The results of liver function tests of the rats studied are shown in Table 3 and revealed that serum AST, ALT, ALP, and LDH levels of rats treated with basal diet and given acetaminophen orally were quite higher than that of the group treated with basal diet without acetaminophen. In contrast, the rats treated with various tofus and acetaminophen orally had significantly lower levels of AST, ALT, ALP, and LDH when compared with the group treated with basal diet and acetaminophen orally (Table 3).

tab3
Table 3: Serum enzyme marker level of rats studied.

The results of serum chemistry of rats studied are presented in Table 4 and revealed that bilirubin (  mg/dL), cholesterol (  mg/dL), and glucose (  mg/dL) levels significantly ( ) increased in rats treated with basal diet without acetaminophen intubation when compared with those treated with basal diet and acetaminophen intubation. Nevertheless, the content of total protein (  mg/dL) and albumin (  mg/dL), respectively, significantly decreased ( ). In addition, rats fed with various coagulated tofu and acetaminophen showed significant ( ) reduction in the level of bilirubin, cholesterol, and glucose when compared with rats fed with basal diet and acetaminophen intubation. In contrast, the level of total protein and albumin of rats fed with various tofus and acetaminophen were significantly increased ( ) when compared with those fed with basal diet and acetaminophen.

tab4
Table 4: Serum chemistry level of rats studied.

4. Discussions

The antioxidant properties of polyphenolic extractions of tofu produced using different coagulants and the effects of these tofus on acetaminophen-induced hepatotoxicity in albino rats were evaluated. Polyphenols, particularly the flavonoids, are among the most potent plant antioxidants. Polyphenol can form complexes with reactive metals such as iron, zinc, and copper reducing their absorption [21]. It seems to reduce nutrients absorption, but excess levels of such elements (metals cations) in the body can promote the generation of free radicals and contribute to the oxidative damage of cell membranes and cellular DNA [25]. In addition, polyphenols also function as potent free radical scavengers within the body, where they can neutralize free radicals before they can cause cellular damage [26]. The results of polyphenolic antioxidant properties of various tofus studied as indicated in Table 1, revealed that steep water coagulated tofu had a significantly higher ( ) total phenol, followed by alum coagulated tofu, and calcium salt tofu had the least value of total phenol. These values generally compared well with what Shokunbi et al. [9] reported for some varieties of commercial mushrooms (0.01 g/100 g). The results are also in line with the report of Oboh and Rocha [27] on some hot pepper (Capsicum annum, Tepin, and Capsicum pubescens). In contrast, free radical scavenging activity of the free phenols of various types of tofu analyzed had a significantly higher ( ) calcium coagulated tofu, followed by alum coagulated tofu, and steep water coagulated tofu, which is the least (Table 1). However, the reverse was the case for the bound phenols where steep water coagulated tofu was recorded high, followed by alum coagulated tofu, and calcium-coagulated tofu had the least value of bound phenol (Table 1).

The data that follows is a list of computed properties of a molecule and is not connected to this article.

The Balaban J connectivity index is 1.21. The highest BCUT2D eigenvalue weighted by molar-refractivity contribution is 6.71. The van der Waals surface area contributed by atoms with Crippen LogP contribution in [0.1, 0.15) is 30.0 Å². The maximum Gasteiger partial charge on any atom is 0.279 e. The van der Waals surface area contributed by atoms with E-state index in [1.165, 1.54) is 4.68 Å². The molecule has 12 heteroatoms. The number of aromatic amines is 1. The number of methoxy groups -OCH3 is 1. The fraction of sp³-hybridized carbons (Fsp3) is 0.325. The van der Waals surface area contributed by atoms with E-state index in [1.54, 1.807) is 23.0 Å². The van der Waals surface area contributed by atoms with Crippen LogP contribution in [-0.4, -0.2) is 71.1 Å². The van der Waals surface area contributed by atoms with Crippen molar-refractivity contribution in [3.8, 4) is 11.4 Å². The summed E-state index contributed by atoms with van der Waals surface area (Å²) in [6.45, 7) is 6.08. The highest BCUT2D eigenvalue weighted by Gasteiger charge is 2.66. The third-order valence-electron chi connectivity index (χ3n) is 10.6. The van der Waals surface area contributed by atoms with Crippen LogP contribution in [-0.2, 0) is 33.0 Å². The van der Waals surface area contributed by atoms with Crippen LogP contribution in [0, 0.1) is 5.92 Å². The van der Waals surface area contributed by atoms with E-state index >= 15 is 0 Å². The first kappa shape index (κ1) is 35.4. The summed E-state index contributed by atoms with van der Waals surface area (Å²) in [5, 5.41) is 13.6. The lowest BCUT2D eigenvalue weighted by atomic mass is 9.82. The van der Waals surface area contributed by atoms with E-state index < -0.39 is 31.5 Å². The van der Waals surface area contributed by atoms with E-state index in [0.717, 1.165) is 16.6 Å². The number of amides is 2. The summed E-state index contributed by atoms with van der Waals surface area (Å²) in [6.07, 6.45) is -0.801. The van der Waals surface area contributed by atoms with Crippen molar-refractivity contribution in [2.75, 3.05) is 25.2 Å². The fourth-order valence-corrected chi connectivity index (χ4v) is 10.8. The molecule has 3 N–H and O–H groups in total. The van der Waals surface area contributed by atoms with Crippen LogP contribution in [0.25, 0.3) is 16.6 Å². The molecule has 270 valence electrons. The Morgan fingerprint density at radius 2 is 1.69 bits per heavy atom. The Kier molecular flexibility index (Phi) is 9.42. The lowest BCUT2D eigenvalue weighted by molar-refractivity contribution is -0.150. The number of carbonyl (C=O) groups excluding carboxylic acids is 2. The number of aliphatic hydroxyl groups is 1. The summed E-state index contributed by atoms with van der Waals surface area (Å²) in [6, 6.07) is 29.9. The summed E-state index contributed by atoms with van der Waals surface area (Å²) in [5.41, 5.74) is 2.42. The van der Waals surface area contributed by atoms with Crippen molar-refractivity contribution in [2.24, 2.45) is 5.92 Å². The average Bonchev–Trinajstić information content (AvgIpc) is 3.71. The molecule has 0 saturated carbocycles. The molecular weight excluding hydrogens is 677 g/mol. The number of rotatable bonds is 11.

These values are higher than what Oboh and Akindahunsi [28] reported on some commonly consumed green leafy vegetables in Nigeria. Oxidative stress is the state of imbalance between the level of antioxidant defense system and the production of the oxygen-derived species. The increased level of oxygen and oxygen-derived species causes oxidative stress. The finding suggests that various tofus produced using different coagulants are good source of antioxidants and could be used to reduce biological oxidative stress and prevent cellular damage by scavenging free radical activity of the oxidative stress. Table 2 shows the results of total feed intake and total weight gain of rats studied. The result reveals that there was a decrease in total feed intact and total weight gain of the rats fed with basal diet and acetaminophen when compared with those rats fed with basal diet without acetaminophen (Table 2). This drastic reduction in feed intake and total weight gain could be because of overdose of paracetamol intake that generated oxidative stress in rats. The free radicals produced in rats might cause certain abnormality in food consumed and weight gain. It was also observed that rats fed with alum-coagulated tofu consumed the highest amount of tofu in the duration of the experiment, followed by those fed with calcium chloride coagulated tofu, while those fed with tofu coagulated with steep water consumed the lowest amount of tofu (Table 2). The total weight gain of rats fed with tofu produced using different coagulants was significantly higher ( ) in alum-coagulated tofu, and tofu coagulated with steep water significantly had the least weight gain (Table 2). The higher consumption of alum and calcium chloride coagulated tofu might be because of good taste and odour as indicated in the tofu, and the negative value of weight gain recorded by the rats fed with steep water tofu could be because of very low feed intake. While, the low intake of the tofu coagulated with steep water could be because of the unpleasant odor imparted by the steep water to the tofu. The wide variation for tofu consumed by the various rats could be because of the difference in the taste, nutritional quality, and acceptability of the various coagulated tofu [16, 29]. As shown in Table 3, overdosing rats with 100 mg/mL/day acetaminophen alone for 14 days caused a significant increase ( ) in the serum marker enzymes (AST, ALT, ALP, and LDH) (Table 3). Increase in AST levels signified liver damage. This finding suggested that the mega doses of acetaminophen administered induce the production of free radicals, which cause damage to the hepatocytes of rats.